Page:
Q7ZZS9|VM2J_PROJR118.041462Zinc metalloproteinase/disintegrin (Trimeresurus jerdonii)
C5H5D4|VM33_BOTAT90.17722Zinc metalloproteinase-disintegrin-like batroxstatin-3 (Fragment) (Bothrops atrox)
Q90495|VM3E_ECHCA55.28222Zinc metalloproteinase-disintegrin-like ecarin (Echis carinatus)
P0CJ41|VSPAF_TRIAB304.6842138Alpha-fibrinogenase albofibrase (Cryptelytrops albolabris)
P0DJL2|SLA_CRYPP295.185153Snaclec purpureotin subunit alpha (Cryptelytrops purpureomaculatus)
P0DJL3|SLB_CRYPP264.9265102Snaclec purpureotin subunit beta (Cryptelytrops purpureomaculatus)
P0DM38|SLDA_TRIAB257.694996Snaclec alboaggregin-D subunit alpha (Cryptelytrops albolabris)
Q71RR4|SLA_TRIST256.3258108Snaclec coagulation factor IX/factor X-binding protein subunit A (Viridovipera stejnegeri)
P81115|SLBA_TRIAB256.2161113Snaclec alboaggregin-B subunit alpha (Cryptelytrops albolabris)
Q9YGP1|LECG_TRIST212.863793C-type lectin TsL (Viridovipera stejnegeri)
Q71RQ1|SLAA_TRIST156.332853Snaclec stejaggregin-A subunit alpha (Viridovipera stejnegeri)
Q71RQ0|SLAB1_TRIST115.422033Snaclec stejaggregin-A subunit beta-1 (Viridovipera stejnegeri)
Q8JIV8|SL_DEIAC104.162032Snaclec clone 2100755 (Deinagkistrodon acutus)
Q7T2Q0|SLB_ECHML100.262232Snaclec EMS16 subunit beta (Echis multisquamatus)
Q6H3D7|PA2HH_TRIST254.2352148Basic phospholipase A2 homolog CTs-R6 (Viridovipera stejnegeri)
Q2YHJ5|PA2AB_TRIPE249.2764158Acidic phospholipase A2 Tpu-E6b (Trimeresurus puniceus)
Q6H3D6|PA2HD_TRIST233.1759137Basic phospholipase A2 homolog Ts-R6 (Viridovipera stejnegeri)
G3DT18|PA2A_BOTMO180.2625107Acidic phospholipase A2 BmooPLA2 (Bothrops moojeni)
A7LAC7|VSP2_TRIAB223.033392Thrombin-like enzyme 2 (Cryptelytrops albolabris)
A7LAC6|VSP1_TRIAB200.973784Thrombin-like enzyme 1 (Cryptelytrops albolabris)
Q8AY81|VSPST_TRIST172.152362Thrombin-like enzyme stejnobin (Viridovipera stejnegeri)
J3SEZ3|PDE1_CROAD221.02281919Venom phosphodiesterase 1 (Crotalus adamanteus)
Q90W54|OXLA_GLOBL211.821593l-amino-acid oxidase (Gloydius blomhoffii)
Q6WP39|OXLA_TRIST206.5214104l-amino-acid oxidase (Viridovipera stejnegeri)
Q6TGQ8|OXLA_BOTMO179.182392l-amino-acid oxidase (Fragment) (Bothrops moojeni)
Q4F867|OXLA_DABSI178.261362l-amino-acid oxidase (Fragments) (Daboia siamensis)
X2JCV5|OXLA_CERCE133.131062l-amino acid oxidase (Cerastes cerastes)
P60623|CRVP_TRIST204.7846114Cysteine-rich venom protein (Fragment) (Viridovipera stejnegeri)
P81995|CRVP_CRYPP153.465233Cysteine-rich venom protein tripurin (Fragment) (Cryptelytrops purpureomaculatus)
Q8JI39|CRVP_PROFL127.322483Cysteine-rich venom protein triflin (Probothrops flavoviridis)
P0DJF5|VSPPA_TRIAB177.152784Venom plasminogen activator GPV-PA (Cryptelytrops albolabris)
O13061|VSPB_TRIGA165.792153Snake venom serine protease 2B (Trimeresurus gramineus)
Q90YA8|QPCT_GLOBL145.591133Glutaminyl-peptide cyclotransferase (Gloydius blomhoffii)
F8S0Z7|V5NTD_CROAD106.691766Snake venom 5′-nucleotidase (Crotalus adamanteus)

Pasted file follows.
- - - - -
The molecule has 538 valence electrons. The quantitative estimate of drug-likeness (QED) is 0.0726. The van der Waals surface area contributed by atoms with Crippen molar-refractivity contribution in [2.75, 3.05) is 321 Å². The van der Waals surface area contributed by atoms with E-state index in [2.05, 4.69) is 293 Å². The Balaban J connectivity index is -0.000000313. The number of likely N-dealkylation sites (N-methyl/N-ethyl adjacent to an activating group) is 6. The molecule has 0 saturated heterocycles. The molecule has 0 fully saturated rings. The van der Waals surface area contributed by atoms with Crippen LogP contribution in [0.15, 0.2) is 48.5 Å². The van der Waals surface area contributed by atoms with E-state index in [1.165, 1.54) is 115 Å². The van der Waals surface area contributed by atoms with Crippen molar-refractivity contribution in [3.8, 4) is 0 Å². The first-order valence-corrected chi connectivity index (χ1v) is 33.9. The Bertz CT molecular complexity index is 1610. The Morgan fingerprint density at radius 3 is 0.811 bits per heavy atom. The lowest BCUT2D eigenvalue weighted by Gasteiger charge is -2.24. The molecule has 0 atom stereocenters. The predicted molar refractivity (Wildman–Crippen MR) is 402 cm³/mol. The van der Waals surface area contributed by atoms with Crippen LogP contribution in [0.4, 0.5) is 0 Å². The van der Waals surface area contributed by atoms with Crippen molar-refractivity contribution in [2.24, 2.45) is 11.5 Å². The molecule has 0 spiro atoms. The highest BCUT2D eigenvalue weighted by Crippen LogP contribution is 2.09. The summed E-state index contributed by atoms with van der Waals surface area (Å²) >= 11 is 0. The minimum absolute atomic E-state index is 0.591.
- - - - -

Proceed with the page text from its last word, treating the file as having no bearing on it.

P0C7P6|BNP_TRIGA105.181744Bradykinin-potentiating and C-type natriuretic peptides (Trimeresurus gramineus)
F8S101|PLB_CROAD89.21833Phospholipase B (Crotalus adamanteus)
Table 3. Enzymatic and nonenzymatic proteins from T. wagleri crude venom.
Table 3. Enzymatic and nonenzymatic proteins from T. wagleri crude venom.
EnzymaticNon-Enzymatic Protein
Snake venom metalloproteinase (SVMP) *Snake venom C-type lectin (SNACLEC)
Phospholipase A2 (PLA2)Waglerin
l-amino acid oxidase (LAAO)-
Snake venom serine protease (SVSP)-
Snake venom 5′-nucleotidase-
Venom phosphodiesterase (vPDE)-
Phospholipase B (PLB)-
* Previously not reported in public protein database and/or conventional enzymatic assays.
Table 4. Enzymatic and nonenzymatic proteins from C. purpureomaculatus crude venom.
Table 4. Enzymatic and nonenzymatic proteins from C. purpureomaculatus crude venom.
EnzymaticNon-Enzymatic Protein
Snake venom metalloproteinase (SVMP)Snake venom C-type lectin (SNACLEC)
Phospholipase A2 (PLA2)Cysteine-rich venom protein (CRVP)
l-amino acid oxidase (LAAO)Bradykinin-potentiating and C-type natriuretic peptide (BCNP) *
Snake venom serine protease (SVSP)-
Glutaminyl-peptide cyclotransferase (QPCT) *-
Snake venom 5′-nucleotidase-
Venom phosphodiesterase (vPDE)-
Phospholipase B (PLB)-
* Previously not reported in public protein database and/or conventional enzymatic assays.
Table 5. Differences in the composition of venom protein families in Malaysian T. wagleri and C. purpureomaculatus venoms.
Table 5. Differences in the composition of venom protein families in Malaysian T. wagleri and C. purpureomaculatus venoms.
Venom Protein FamilyTropidolaemus wagleriCryptelytrops purpureomaculatus
Snake venom C-type lectin (SNACLEC)23%19%
Waglerin15%-
Phospholipase A2 (PLA2)15%8%
l-amino acid oxidase (LAAO)8%10%
Snake venom 5′-nucleotidase8%2%
Snake venom serine protease (SVSP)8%12%
Venom phosphodiesterase (vPDE)8%2%
Phospholipase B (PLB)8%2%
Snake venom metalloproteinase (SVMP)7%35%
Cysteine-rich venom protein (CRVP)-6%
Bradykinin-potentiating and C-type natriuretic peptides (BCNP)-2%
Glutaminyl-peptide cyclotransferase (QPCT)-2%